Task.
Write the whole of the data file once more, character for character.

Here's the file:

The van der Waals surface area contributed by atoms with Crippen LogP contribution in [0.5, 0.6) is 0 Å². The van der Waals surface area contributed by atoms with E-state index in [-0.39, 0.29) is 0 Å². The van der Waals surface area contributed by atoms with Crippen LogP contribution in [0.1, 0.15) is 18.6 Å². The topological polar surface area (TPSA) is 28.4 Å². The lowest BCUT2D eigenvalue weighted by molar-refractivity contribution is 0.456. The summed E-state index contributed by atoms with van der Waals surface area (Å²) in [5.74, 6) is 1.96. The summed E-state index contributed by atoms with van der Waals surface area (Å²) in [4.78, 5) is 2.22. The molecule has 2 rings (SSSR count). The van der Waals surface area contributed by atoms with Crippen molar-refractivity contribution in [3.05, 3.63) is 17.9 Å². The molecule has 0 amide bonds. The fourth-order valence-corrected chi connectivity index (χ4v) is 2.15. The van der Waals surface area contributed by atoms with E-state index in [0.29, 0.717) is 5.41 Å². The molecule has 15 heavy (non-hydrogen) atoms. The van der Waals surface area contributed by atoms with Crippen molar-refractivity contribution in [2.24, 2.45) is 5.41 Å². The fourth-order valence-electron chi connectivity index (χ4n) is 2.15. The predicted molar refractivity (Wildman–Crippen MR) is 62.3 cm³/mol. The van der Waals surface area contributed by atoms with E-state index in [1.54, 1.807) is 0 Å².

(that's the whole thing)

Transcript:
The van der Waals surface area contributed by atoms with Crippen LogP contribution in [0.5, 0.6) is 0 Å². The van der Waals surface area contributed by atoms with E-state index in [-0.39, 0.29) is 0 Å². The van der Waals surface area contributed by atoms with Crippen LogP contribution in [0.1, 0.15) is 18.6 Å². The topological polar surface area (TPSA) is 28.4 Å². The lowest BCUT2D eigenvalue weighted by molar-refractivity contribution is 0.456. The summed E-state index contributed by atoms with van der Waals surface area (Å²) in [5.74, 6) is 1.96. The summed E-state index contributed by atoms with van der Waals surface area (Å²) in [4.78, 5) is 2.22. The molecule has 2 rings (SSSR count). The van der Waals surface area contributed by atoms with Crippen molar-refractivity contribution in [3.05, 3.63) is 17.9 Å². The molecule has 0 amide bonds. The fourth-order valence-corrected chi connectivity index (χ4v) is 2.15. The van der Waals surface area contributed by atoms with E-state index in [0.29, 0.717) is 5.41 Å². The molecule has 15 heavy (non-hydrogen) atoms. The van der Waals surface area contributed by atoms with Crippen molar-refractivity contribution in [2.24, 2.45) is 5.41 Å². The fourth-order valence-electron chi connectivity index (χ4n) is 2.15. The predicted molar refractivity (Wildman–Crippen MR) is 62.3 cm³/mol. The van der Waals surface area contributed by atoms with E-state index in [1.54, 1.807) is 0 Å².